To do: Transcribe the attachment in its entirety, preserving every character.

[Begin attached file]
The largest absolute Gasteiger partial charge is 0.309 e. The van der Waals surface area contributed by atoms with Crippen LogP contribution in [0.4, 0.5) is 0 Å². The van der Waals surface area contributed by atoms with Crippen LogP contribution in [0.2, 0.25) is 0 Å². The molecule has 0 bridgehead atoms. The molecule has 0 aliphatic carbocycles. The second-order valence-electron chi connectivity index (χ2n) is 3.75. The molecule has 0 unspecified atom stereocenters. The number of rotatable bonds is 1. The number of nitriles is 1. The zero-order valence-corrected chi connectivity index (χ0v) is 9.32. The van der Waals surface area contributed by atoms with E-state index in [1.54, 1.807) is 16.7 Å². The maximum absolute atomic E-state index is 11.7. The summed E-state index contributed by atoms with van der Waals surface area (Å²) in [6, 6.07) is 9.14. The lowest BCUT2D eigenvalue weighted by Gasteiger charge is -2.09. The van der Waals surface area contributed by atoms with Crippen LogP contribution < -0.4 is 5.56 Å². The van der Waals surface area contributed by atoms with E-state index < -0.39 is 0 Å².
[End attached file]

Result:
The largest absolute Gasteiger partial charge is 0.309 e. The van der Waals surface area contributed by atoms with Crippen LogP contribution in [0.4, 0.5) is 0 Å². The van der Waals surface area contributed by atoms with Crippen LogP contribution in [0.2, 0.25) is 0 Å². The molecule has 0 bridgehead atoms. The molecule has 0 aliphatic carbocycles. The second-order valence-electron chi connectivity index (χ2n) is 3.75. The molecule has 0 unspecified atom stereocenters. The number of rotatable bonds is 1. The number of nitriles is 1. The zero-order valence-corrected chi connectivity index (χ0v) is 9.32. The van der Waals surface area contributed by atoms with E-state index in [1.54, 1.807) is 16.7 Å². The maximum absolute atomic E-state index is 11.7. The summed E-state index contributed by atoms with van der Waals surface area (Å²) in [6, 6.07) is 9.14. The lowest BCUT2D eigenvalue weighted by Gasteiger charge is -2.09. The van der Waals surface area contributed by atoms with Crippen LogP contribution < -0.4 is 5.56 Å². The van der Waals surface area contributed by atoms with E-state index < -0.39 is 0 Å².